With IMAX, the medium is at least half the message, as watching the “Welcome to the IMAX Experience” montage at the beginning of each IMAX release illustrates. IMAX theaters use the world’s largest film format (ten times larger than the 35mm frame used in most theaters) and because the pictures are so sharp, the screens so large, and the sound system so advanced, it is easy to feel like you are in the middle of the action. Every one of these films looks fantastic, and Disney’s new Fantasia 2000 is no exception. But aside from the new technology, Fantasia 2000 does not match the innovation of the original, nor, perhaps, could it. The 1940 Fantasia, after all, helped define what we think of as “traditional” animation techniques, and changed the look of cartoons from very hard-edged to more fluid animation.
The best parts of Fantasia 2000 are as good looking as anything Disney has done lately (the 3D-ish Tarzan, for instance), and much of it is enchanting. The animation and music (performed by the Chicago Symphony Orchestra) is stellar, and it showcases a variety of artistic and musical styles. Most of the segments use various combinations of computer-generated images (CGI) and traditional cel-animation (for instance, a few of the characters will be CGI, while the background uses more traditional forms or animation).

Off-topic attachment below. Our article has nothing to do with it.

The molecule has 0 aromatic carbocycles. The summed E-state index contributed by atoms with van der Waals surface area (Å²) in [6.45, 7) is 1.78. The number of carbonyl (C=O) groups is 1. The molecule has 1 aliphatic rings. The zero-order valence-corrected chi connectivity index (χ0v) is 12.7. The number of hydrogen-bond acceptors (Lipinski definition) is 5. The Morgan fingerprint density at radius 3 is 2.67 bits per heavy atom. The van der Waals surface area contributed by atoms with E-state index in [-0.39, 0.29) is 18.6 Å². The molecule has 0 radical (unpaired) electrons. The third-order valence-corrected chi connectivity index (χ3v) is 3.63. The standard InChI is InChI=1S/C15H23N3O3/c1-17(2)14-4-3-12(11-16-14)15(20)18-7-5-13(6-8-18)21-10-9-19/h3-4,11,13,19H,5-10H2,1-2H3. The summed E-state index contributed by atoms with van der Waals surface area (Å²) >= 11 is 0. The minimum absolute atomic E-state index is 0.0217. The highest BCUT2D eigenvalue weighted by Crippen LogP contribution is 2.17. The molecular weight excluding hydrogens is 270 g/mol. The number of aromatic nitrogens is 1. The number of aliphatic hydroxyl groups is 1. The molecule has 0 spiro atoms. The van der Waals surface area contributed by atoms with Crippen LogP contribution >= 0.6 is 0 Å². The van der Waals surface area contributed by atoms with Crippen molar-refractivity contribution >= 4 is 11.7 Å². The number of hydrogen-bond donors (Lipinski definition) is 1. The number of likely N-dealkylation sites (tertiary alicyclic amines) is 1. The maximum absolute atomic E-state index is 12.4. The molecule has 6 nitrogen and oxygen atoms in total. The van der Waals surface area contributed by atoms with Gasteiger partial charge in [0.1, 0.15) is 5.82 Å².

The movie is 75 minutes long, and there is much less dead time than in the first, longer Fantasia, so kids will enjoy it (or at least this seems the presumption of the new film’s makers, as it’s pitched “young”). Fantasia 2000 also introduces its animated sequences with comical appearances by celebrities, many of whom will be familiar to kids (including Steve Martin, Bette Midler, and James Earl Jones). The funny-factor is uneven on these, but the hosts do provide transitions between segments as well as interesting information about them, such as the musical selection history of the sequence or how it was animated or conceived. The most enjoyable and amusing of these are Penn and Teller, who introduce, appropriately, “The Sorcerer’s Apprentice” and who do a bit of magic themselves.